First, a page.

Nyberg, Fred
    Uppsala University, Disciplinary Domain of Medicine and Pharmacy, Faculty of Pharmacy, Department of Pharmaceutical Biosciences, Biological Research on Drug Dependence.
    Karlén, Anders
    Uppsala University, Disciplinary Domain of Medicine and Pharmacy, Faculty of Pharmacy, Department of Medicinal Chemistry, Organic Pharmaceutical Chemistry.
    Hallberg, Anders
    Uppsala University, Disciplinary Domain of Medicine and Pharmacy, Faculty of Pharmacy, Department of Medicinal Chemistry, Organic Pharmaceutical Chemistry.
    Larhed, Mats
    Uppsala University, Disciplinary Domain of Medicine and Pharmacy, Faculty of Pharmacy, Department of Medicinal Chemistry, Organic Pharmaceutical Chemistry.
    Synthesis of a new class of druglike angiotensin II C-terminal mimics with affinity for the AT2 receptor2007In: Journal of Medicinal Chemistry, ISSN 0022-2623, E-ISSN 1520-4804, Vol. 50, no 7, p. 1711-1715Article in journal (Refereed)
    Abstract [en]

    Four tripeptides corresponding to the C-terminal region of angiotensin II were synthesized. One of these peptides (Ac-His-Pro-Ile) showed moderate binding affinity for the AT2 receptor. Two aromatic histidine-related scaffolds were synthesized and introduced in the tripeptides to give eight new peptidomimetic structures. Three of the new peptide-derived druglike molecules exhibited selective, nanomolar affinity for the AT2 receptor. These ligands may become lead compounds in the future development of novel classes of selective AT2 receptor agonists.

  • 42.
    Georgsson, Jennie
    et al.
    Uppsala University, Disciplinary Domain of Medicine and Pharmacy, Faculty of Pharmacy, Department of Medicinal Chemistry, Organic Pharmaceutical Chemistry.
    Sköld, Christian
    Uppsala University, Disciplinary Domain of Medicine and Pharmacy, Faculty of Pharmacy, Department of Medicinal Chemistry, Organic Pharmaceutical Chemistry.
    Plouffe, Bianca
    Lindeberg, Gunnar
    Uppsala University, Disciplinary Domain of Medicine and Pharmacy, Faculty of Pharmacy, Department of Medicinal Chemistry, Organic Pharmaceutical Chemistry.
    Botros, Milad
    Uppsala University, Disciplinary Domain of Medicine and Pharmacy, Faculty of Pharmacy, Department of Pharmaceutical Biosciences, Biological Research on Drug Dependence.
    Larhed, Mats
    Uppsala University, Disciplinary Domain of Medicine and Pharmacy, Faculty of Pharmacy, Department of Medicinal Chemistry, Organic Pharmaceutical Chemistry.
    Nyberg, Fred
    Uppsala University, Disciplinary Domain of Medicine and Pharmacy, Faculty of Pharmacy, Department of Pharmaceutical Biosciences, Biological Research on Drug Dependence.
    Gallo-Payet, Nicole
    Gogoll, Adolf
    Uppsala University, Disciplinary Domain of Science and Technology, Chemistry, Department of Biochemistry and Organic Chemistry, Organic Chemistry.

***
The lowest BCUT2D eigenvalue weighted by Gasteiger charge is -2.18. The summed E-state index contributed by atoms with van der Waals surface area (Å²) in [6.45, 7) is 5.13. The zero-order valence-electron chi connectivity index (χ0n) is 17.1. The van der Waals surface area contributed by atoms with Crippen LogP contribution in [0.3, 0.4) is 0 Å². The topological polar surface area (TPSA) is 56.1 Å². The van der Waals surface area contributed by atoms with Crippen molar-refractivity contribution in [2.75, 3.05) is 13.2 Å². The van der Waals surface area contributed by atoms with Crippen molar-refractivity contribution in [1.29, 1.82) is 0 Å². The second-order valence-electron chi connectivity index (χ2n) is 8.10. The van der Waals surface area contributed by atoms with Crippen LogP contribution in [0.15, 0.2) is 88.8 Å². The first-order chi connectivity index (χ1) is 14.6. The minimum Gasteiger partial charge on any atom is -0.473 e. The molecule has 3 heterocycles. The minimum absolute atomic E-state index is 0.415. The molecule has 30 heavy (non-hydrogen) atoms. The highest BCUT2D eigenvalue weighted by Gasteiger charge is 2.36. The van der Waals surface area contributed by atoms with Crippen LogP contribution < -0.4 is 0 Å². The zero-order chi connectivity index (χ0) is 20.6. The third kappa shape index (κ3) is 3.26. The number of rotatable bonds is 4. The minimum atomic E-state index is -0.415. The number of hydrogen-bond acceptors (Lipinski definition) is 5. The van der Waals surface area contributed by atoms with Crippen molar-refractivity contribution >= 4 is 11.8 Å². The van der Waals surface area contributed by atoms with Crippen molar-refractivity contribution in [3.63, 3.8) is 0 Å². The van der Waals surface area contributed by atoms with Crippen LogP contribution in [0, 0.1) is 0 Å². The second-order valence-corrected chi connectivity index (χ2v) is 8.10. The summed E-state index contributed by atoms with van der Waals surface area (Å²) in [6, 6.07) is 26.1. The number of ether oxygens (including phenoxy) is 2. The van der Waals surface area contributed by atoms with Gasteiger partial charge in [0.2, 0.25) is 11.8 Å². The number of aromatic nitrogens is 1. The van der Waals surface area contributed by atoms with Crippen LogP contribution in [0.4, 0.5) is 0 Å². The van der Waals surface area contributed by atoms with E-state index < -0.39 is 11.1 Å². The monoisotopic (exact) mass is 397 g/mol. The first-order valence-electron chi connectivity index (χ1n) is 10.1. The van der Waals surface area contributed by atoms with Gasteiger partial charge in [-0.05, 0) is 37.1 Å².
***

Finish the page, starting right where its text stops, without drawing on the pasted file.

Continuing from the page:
Karlén, Anders
    Uppsala University, Disciplinary Domain of Medicine and Pharmacy, Faculty of Pharmacy, Department of Medicinal Chemistry, Organic Pharmaceutical Chemistry.
    Hallberg, Anders
    Uppsala University, Disciplinary Domain of Medicine and Pharmacy, Faculty of Pharmacy, Department of Medicinal Chemistry, Organic Pharmaceutical Chemistry.
    Angiotensin II Pseudopeptides Containing 1,3,5-Trisubstituted Benzene Scaffolds with High AT2 Receptor Affinity2005In: Journal of Medicinal Chemistry, ISSN 0022-2623, E-ISSN 1520-4804, Vol. 48, no 21, p. 6620-6631Article in journal (Refereed)
    Abstract [en]

    Two 1,3,5-trisubstituted aromatic scaffolds intended to serve as γ-turn mimetics have been synthesized and incorporated in five pseudopeptide analogues of angiotensin II (Asp-Arg-Val-Tyr-Ile-His-Pro-Phe), replacing Val-Tyr-Ile, Val-Tyr, or Tyr-Ile. All the tested compounds exhibited nanomolar affinity for the AT2 receptor with the best compound (3) having a Ki of 1.85 nM. Four pseudopeptides were AT2 selective, while one (5) also exhibited good affinity for the AT1 receptor (Ki = 30.3 nM). This pseudopeptide exerted full agonistic activity in an AT2 receptor induced neurite outgrowth assay but displayed no agonistic effect in an AT1 receptor functional assay. Molecular modeling, using the program DISCOtech, showed that the high-affinity ligands could interact similarly with the AT2 receptor as other ligands with high affinity for this receptor. A tentative agonist model is proposed for AT2 receptor activation by angiotensin II analogues. We conclude that the 1,3,5-trisubstituted benzene rings can be conveniently prepared and are suitable as γ-turn mimics.

  • 43. Giordanetto, Fabrizio
    et al.
    Kihlberg, Jan
    Uppsala University, Disciplinary Domain of Science and Technology, Chemistry, Department of Chemistry - BMC, Organic Chemistry.
    Macrocyclic drugs and clinical candidates: what can medicinal chemists learn from their properties?2014In: Journal of Medicinal Chemistry, ISSN 0022-2623, E-ISSN 1520-4804, Vol. 57, no 2, p. 278-95Article in journal (Refereed)
    Abstract [en]

    Macrocycles are ideal in efforts to tackle "difficult" targets, but our understanding of what makes them cell permeable and orally bioavailable is limited. Analysis of approximately 100 macrocyclic drugs and clinical candidates revealed that macrocycles are predominantly used for infectious disease and in oncology and that most belong to the macrolide or cyclic peptide class. A significant number (N = 34) of these macrocycles are administered orally, revealing that oral bioavailability can be obtained at molecular weights up to and above 1 kDa and polar surface areas ranging toward 250 Å(2). Moreover, insight from a group of "de novo designed" oral macrocycles in clinical studies and understanding of how cyclosporin A and model cyclic hexapeptides cross cell membranes may unlock wider opportunities in drug discovery. However, the number of oral macrocycles is still low and it remains to be seen if they are outliers or if macrocycles will open up novel oral druggable space.